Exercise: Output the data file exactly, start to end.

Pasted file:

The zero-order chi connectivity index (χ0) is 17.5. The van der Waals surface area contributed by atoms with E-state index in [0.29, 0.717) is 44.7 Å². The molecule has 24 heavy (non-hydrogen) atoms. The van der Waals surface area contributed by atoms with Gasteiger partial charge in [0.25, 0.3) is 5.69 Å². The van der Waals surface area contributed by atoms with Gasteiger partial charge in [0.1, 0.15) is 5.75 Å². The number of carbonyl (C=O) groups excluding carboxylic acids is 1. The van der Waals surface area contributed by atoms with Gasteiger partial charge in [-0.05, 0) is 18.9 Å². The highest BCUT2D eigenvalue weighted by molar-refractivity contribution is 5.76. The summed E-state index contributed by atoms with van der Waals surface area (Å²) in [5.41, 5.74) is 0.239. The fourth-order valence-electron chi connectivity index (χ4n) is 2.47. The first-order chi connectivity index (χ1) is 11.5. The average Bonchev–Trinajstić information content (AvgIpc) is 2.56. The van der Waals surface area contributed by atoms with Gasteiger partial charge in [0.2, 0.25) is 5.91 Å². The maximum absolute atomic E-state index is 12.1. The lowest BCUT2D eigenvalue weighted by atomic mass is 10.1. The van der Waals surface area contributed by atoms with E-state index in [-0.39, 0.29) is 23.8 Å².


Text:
The zero-order chi connectivity index (χ0) is 17.5. The van der Waals surface area contributed by atoms with E-state index in [0.29, 0.717) is 44.7 Å². The molecule has 24 heavy (non-hydrogen) atoms. The van der Waals surface area contributed by atoms with Gasteiger partial charge in [0.25, 0.3) is 5.69 Å². The van der Waals surface area contributed by atoms with Gasteiger partial charge in [0.1, 0.15) is 5.75 Å². The number of carbonyl (C=O) groups excluding carboxylic acids is 1. The van der Waals surface area contributed by atoms with Gasteiger partial charge in [-0.05, 0) is 18.9 Å². The highest BCUT2D eigenvalue weighted by molar-refractivity contribution is 5.76. The summed E-state index contributed by atoms with van der Waals surface area (Å²) in [5.41, 5.74) is 0.239. The fourth-order valence-electron chi connectivity index (χ4n) is 2.47. The first-order chi connectivity index (χ1) is 11.5. The average Bonchev–Trinajstić information content (AvgIpc) is 2.56. The van der Waals surface area contributed by atoms with Gasteiger partial charge in [0.2, 0.25) is 5.91 Å². The maximum absolute atomic E-state index is 12.1. The lowest BCUT2D eigenvalue weighted by atomic mass is 10.1. The van der Waals surface area contributed by atoms with E-state index in [-0.39, 0.29) is 23.8 Å².